Anyone that’s bought a gaming console in the past will know that, aside from peripherals and games, you purchase a single machine for a modest price and you have a gaming machine that’ll last you several years. PC gaming, on the other hand, usually costs considerably more. A capable “gaming computer” usually costs twice the amount of the latest gaming consoles when you factor in the computer monitor, parts, and peripherals like a keyboard and mouse.
Thanks to some recent technology advances, it’s now possible to build a budget gaming PC because components are getting cheaper every year. Not only are computer parts falling in price, but so are the extras such as gaming monitors, gamepads and other input devices.
This guide will explore the realm of budget PC building and how you can create your very own gaming setup that will trump your gaming console in every way. Not only will you get a very capable gaming computer, but it can also be great to have a computer for productivity as well such as writing documents, watching films or editing photos.
The best way to get the most out of your money is to build it yourself. There are many guides on how to build a PC, but to save time we’re going to explain the important components and what choices you have. If you aren’t confident in building your own computer, then consider speaking with a friend or family member who knows a thing or two about building computers. You can also buy a pre-built PC or upgrade an old one, but depending on how old the components are you might have trouble finding compatible hardware.
The main “brain” of the computer is the CPU, also known as the central processing unit. There are two main choices of CPU: AMD and Intel. Currently, Intel pulls ahead on performance while AMD is budget oriented. If you want the best value for money, then an Intel i5 would be the best option. However, if you want to go even cheaper, an AMD FX CPU would be the best option.
Next, you need to pick a motherboard. Think of this as the base that all of your components go into. CPUs have different “sockets” that they fit into. For example, an Intel i5-7600k fits in an LGA1151 socket. This means when you pick a motherboard, it has to specifically state it supports LGA1151. This can get confusing, but if you use a service like PC Part Picker you can filter compatible parts so you’ll never buy the wrong component. Expensive motherboards come with special features to overclock the CPU or house more components. These usually aren’t important for a budget build, so check the reviews and buy whatever cheap motherboard you can afford.
Next is RAM, or memory. 8GB would be minimum for a computer nowadays and most games, but you can increase this to 16GB if you plan to multitask a lot. You don’t really need 32GB of RAM for a budget computer—even 16GB is pushing it.
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Now you need to pick a graphics card. This is arguably the most important component of a gaming PC. The most popular budget graphics card options are now the RX 460 and GTX 1050. If you have extra money to spare, then you can upgrade these to their more expensive versions, the RX 470 or GTX 1060. The higher the numbers on these cards the better, but you can check out some graphics card reviews if you want to make sure you’re getting the performance you desire. The RX 460 and GTX 1050 are very capable cards that will let you play any modern game from medium to the highest graphical settings.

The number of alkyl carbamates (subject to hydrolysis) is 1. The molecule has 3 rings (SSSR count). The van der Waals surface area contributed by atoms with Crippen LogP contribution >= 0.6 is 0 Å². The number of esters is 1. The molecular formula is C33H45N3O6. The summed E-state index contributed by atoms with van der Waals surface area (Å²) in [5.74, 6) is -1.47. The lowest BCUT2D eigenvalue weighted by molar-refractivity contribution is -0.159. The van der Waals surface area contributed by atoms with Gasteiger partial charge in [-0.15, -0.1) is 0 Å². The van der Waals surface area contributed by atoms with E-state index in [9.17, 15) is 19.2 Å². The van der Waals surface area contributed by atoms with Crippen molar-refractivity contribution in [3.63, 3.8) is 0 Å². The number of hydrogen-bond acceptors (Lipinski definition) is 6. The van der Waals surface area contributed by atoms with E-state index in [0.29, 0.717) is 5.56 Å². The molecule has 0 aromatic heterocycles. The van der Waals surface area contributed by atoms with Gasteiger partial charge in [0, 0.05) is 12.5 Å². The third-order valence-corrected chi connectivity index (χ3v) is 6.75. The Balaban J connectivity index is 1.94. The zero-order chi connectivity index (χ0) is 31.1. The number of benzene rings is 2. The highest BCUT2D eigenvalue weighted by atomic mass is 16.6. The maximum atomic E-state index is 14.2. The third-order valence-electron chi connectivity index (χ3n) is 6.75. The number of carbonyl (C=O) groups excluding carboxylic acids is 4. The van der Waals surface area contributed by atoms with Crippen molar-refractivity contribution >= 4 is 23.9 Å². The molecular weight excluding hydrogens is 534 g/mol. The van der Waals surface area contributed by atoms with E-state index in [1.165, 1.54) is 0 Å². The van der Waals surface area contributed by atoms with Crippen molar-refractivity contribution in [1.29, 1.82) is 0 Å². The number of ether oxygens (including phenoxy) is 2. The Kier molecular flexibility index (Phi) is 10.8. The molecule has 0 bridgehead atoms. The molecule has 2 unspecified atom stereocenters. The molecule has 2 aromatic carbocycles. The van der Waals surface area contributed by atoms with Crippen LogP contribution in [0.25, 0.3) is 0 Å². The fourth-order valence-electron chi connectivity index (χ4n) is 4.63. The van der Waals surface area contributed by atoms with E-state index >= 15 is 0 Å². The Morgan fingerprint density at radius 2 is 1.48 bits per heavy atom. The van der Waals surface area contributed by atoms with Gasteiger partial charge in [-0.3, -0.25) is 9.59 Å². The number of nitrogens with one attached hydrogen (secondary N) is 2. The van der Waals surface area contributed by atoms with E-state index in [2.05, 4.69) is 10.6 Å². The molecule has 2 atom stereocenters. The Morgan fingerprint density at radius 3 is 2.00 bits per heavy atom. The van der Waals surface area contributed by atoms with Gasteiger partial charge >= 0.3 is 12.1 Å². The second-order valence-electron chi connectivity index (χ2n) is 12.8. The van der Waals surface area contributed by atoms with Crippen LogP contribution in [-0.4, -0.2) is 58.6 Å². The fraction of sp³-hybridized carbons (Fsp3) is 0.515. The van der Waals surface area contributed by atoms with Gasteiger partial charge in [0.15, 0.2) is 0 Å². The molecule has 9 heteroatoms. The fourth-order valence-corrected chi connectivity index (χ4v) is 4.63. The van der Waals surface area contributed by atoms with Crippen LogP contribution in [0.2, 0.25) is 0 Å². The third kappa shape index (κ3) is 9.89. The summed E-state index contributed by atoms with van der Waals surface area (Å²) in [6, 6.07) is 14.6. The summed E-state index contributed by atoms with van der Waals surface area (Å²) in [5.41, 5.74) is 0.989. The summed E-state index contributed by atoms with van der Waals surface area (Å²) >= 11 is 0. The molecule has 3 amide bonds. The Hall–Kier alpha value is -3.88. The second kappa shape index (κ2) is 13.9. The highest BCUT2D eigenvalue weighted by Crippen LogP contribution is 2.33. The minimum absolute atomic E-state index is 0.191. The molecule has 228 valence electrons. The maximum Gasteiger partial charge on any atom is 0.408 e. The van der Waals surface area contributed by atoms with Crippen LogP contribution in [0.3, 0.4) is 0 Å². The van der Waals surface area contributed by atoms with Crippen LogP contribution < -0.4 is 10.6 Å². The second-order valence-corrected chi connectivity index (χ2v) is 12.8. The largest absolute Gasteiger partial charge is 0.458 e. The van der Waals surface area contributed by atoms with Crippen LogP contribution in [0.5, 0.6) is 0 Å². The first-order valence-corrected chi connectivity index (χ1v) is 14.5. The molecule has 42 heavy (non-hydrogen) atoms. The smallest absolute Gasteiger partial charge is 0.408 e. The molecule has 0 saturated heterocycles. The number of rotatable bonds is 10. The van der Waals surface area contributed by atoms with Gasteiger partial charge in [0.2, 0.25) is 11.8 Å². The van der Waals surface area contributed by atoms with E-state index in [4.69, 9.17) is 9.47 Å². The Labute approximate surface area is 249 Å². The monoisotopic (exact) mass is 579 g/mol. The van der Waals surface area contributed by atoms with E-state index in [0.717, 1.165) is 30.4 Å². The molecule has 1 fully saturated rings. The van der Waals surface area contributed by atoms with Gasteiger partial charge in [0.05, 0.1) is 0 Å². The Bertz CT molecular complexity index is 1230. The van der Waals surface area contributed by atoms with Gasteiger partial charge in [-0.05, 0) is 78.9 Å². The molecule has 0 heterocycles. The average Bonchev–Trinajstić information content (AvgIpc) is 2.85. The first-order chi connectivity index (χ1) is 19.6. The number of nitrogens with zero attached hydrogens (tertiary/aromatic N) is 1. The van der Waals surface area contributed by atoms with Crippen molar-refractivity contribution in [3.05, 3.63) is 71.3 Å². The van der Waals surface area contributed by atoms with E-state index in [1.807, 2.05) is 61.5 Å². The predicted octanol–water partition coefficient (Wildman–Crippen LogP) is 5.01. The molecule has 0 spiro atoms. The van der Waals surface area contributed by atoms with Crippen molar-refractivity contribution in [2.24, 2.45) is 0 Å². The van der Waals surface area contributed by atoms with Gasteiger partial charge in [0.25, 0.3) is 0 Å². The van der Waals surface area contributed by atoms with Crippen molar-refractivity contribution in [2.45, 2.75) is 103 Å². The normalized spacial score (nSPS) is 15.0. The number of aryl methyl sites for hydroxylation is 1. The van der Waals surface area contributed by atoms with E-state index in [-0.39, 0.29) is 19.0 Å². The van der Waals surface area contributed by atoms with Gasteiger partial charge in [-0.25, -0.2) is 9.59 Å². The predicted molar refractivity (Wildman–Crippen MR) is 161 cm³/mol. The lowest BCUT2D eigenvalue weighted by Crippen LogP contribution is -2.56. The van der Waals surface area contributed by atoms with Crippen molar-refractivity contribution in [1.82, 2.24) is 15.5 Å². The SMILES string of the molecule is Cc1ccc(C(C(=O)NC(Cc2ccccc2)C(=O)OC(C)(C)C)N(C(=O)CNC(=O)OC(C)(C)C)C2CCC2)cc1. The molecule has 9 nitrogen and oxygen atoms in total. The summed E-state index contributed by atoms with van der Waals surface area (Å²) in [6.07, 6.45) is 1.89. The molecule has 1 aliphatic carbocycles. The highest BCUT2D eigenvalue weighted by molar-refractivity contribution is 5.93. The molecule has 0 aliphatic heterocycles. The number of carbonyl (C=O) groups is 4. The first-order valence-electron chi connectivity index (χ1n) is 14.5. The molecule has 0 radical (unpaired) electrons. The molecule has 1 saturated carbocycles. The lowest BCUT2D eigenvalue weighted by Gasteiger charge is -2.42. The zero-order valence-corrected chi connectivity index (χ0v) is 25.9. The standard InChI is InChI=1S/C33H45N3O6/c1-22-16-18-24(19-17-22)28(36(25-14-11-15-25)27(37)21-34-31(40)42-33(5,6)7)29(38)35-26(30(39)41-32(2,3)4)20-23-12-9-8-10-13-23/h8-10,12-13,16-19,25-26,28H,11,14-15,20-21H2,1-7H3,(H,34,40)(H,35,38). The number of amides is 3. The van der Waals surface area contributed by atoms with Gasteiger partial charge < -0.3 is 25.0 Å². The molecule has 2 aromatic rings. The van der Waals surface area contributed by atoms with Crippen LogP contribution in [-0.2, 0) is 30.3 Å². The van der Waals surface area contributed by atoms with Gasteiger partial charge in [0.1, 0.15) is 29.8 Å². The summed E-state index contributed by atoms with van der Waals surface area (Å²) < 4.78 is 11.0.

Next comes storage. If possible, try to fit in an SSD (solid state drive). If you install your operating system on an SSD, it will run much faster and your computer will load up extremely quickly. Otherwise, focus on the best bang for your buck and get a hard drive that offers the most storage for your money.
Power Supply and Case
Lastly, the power supply. A bad power supply can wreak havoc on your computer if you’re not careful. Brand names matter when it comes to the power supply, and you should use the PC Part Picker tools to calculate how much wattage you need from your power supply. You’ll also need a case, but as long as it’s a mid-tower case or larger then you should be fine.
That does it for most of the computer’s components. There are small extra you can add such as an optical drive or wireless network card, but very few people use CDs now and you can always buy a wireless USB dongle instead of getting a card inside of your computer tower.
Desk and Chair
Unless you have a space reserved for the computer, you’re going to need a desk and a chair. You might be thinking to yourself that you don’t need another chair, but you’ll be surprised at how uncomfortable a dining chair or cheap office chair can be if you sit in it for long periods of time gaming. Get something more expensive and luxurious like these computer gaming chairs and you’ll be surprised at how much more enjoyable gaming at a desk can be. A typical desk from IKEA is perfect for gaming. You don’t need extra shelves, adjustable height or extras.
All things considered you can expect to spend roughly $500 on a budget gaming computer and an extra $100 on a screen and cheap keyboard and mouse. Considering how much more power it gives than a gaming console, you can definitely get a top-quality PC gaming experience for a bit over the price of a gaming console and a few games and accessories.
Keep in mind that PC gaming can be incredibly cheap because of the huge variety of free-to-play games like Dota 2 and Hearthstone. Digital services like Steam also have regular sales, and you can pick up classic games and new titles for up to 80% off during seasonal sales. So can PC gaming on a budget be done? Absolutely!